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How to Fix America's Broken Health Care Demand Greater Quality, Efficiency in How Medical System Operates

July 30, 2009 By:
Allyson Schwartz
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The facts are clear on why health reform is such a focal point of Congress' agenda. Almost 50 million Americans are without coverage. Millions more worry about the stability of their coverage -- that in the case of an accident or illness, their insurance may not cover critical needs. Since 2000, Pennsylvania families have seen a 100 percent increase in their premiums. Nearly one in five Pennsylvania families pay more than 10 percent of their income on health care.

American businesses -- large and small -- are struggling with increasing premiums that force them to pass more of the cost to employees, to change health plans or to drop coverage entirely.

Our government is the single largest payer of American health care costs, currently handling nearly half of our nation's $2.5 trillion health care bill. And while costs keep rising faster than inflation, health outcomes are not improving.

The status quo is unsustainable.

President Barack Obama and Congress are committed to creating an American solution to reform our health system. This means providing stable, affordable coverage for all, including the nearly 50 million who are uninsured; and bringing everyone's costs under control.

As someone who's spent nearly 30 years working on the issue as a health care executive and policymaker, I think it's remarkable how much we've achieved this year. We expanded affordable health care to 11 million children; moved forward on modernizing medicine through health information technology; invested in research; and provided health coverage stability to families hurt by the recession.

In the first few months of 2009, we did more than had been done during the previous decade. These accomplishments demonstrate the commitment Congress and the president have to health reform.

We must reform America's health care system in a distinctly American way. Here's what reform will look like:

· If you like your insurance, you can keep it. For those without coverage, many of whom are working families, we'll help you buy private or public coverage. Everyone will have to pay something, but credits will help them purchase either private or public insurance based on a sliding scale.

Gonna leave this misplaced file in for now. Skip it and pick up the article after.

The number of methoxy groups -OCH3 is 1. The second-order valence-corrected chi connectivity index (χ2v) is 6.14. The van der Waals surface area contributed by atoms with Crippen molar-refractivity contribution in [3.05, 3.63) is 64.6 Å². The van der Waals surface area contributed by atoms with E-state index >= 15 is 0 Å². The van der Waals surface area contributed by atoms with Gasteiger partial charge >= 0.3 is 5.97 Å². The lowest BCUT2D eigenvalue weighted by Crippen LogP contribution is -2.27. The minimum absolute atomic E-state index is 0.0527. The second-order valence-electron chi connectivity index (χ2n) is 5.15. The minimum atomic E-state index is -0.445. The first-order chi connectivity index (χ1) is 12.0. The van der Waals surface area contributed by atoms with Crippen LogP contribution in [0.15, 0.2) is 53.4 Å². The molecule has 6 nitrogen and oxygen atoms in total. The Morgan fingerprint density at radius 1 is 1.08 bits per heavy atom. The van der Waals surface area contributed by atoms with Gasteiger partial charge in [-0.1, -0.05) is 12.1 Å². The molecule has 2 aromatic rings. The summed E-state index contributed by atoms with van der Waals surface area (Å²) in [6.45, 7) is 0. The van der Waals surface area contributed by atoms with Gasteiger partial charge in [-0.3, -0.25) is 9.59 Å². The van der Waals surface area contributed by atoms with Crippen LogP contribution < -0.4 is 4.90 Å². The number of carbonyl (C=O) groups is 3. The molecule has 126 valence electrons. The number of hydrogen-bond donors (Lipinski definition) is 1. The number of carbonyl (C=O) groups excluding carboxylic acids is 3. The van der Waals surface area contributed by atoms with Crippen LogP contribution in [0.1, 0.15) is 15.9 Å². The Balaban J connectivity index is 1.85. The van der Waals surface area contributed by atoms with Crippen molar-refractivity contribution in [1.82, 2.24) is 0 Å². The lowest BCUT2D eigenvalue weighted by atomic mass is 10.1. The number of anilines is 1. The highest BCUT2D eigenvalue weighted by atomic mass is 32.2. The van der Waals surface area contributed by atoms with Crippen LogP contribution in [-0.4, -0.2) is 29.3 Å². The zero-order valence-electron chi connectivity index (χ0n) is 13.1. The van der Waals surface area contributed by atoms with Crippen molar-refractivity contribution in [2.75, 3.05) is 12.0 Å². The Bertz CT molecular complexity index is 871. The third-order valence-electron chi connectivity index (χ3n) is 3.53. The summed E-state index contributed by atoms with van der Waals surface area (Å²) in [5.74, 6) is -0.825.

· We'll set consumer protections, including ending exclusions for pre-existing conditions and making paperwork simpler.

· We'll demand greater quality of care and increased efficiency.

· We'll improve care for seniors, including eliminating the current co-payment for primary care under Medicare and improving coverage for prescription medicines.

· We will demand that all Americans take greater responsibility, including insisting that everyone has insurance.

Using the assets we have, including many of the world's best doctors, nurses, scientists and entrepreneurs, we'll renew our emphasis on best practices and high-quality outcomes.

And we'll work to ensure that everyone has access to the care they need, starting with a new focus on primary care. This includes providing loans and scholarships for primary-care providers, increasing reimbursement rates and providing incentives for ongoing relationships between doctors and patients, particularly those with chronic diseases.

As vice chair of the House Budget Committee, I've been outspoken about balanced budgets. This means that health reform must be fully paid for. Toward that goal, half of the cost will come from savings within the current system.

Such savings will come from reducing unnecessary hospitalizations, duplicate testing and medical errors; ending overpayments to private insurance companies that contract with Medicare; and insisting on lower prices for prescription drugs for seniors. These key steps will save hundreds of billions of dollars, savings that will be used to improve the delivery of health care for our seniors.

Health care reform will not be easy, but a failure to act means higher costs and greater uncertainty for all of us. Now is the time to act.

U.S. Rep. Allyson Schwartz, a Democrat, represents Pennsylvania's 13th District. She serves on the House Ways and Means Committee, and is vice chair of its Budget Committee.

 

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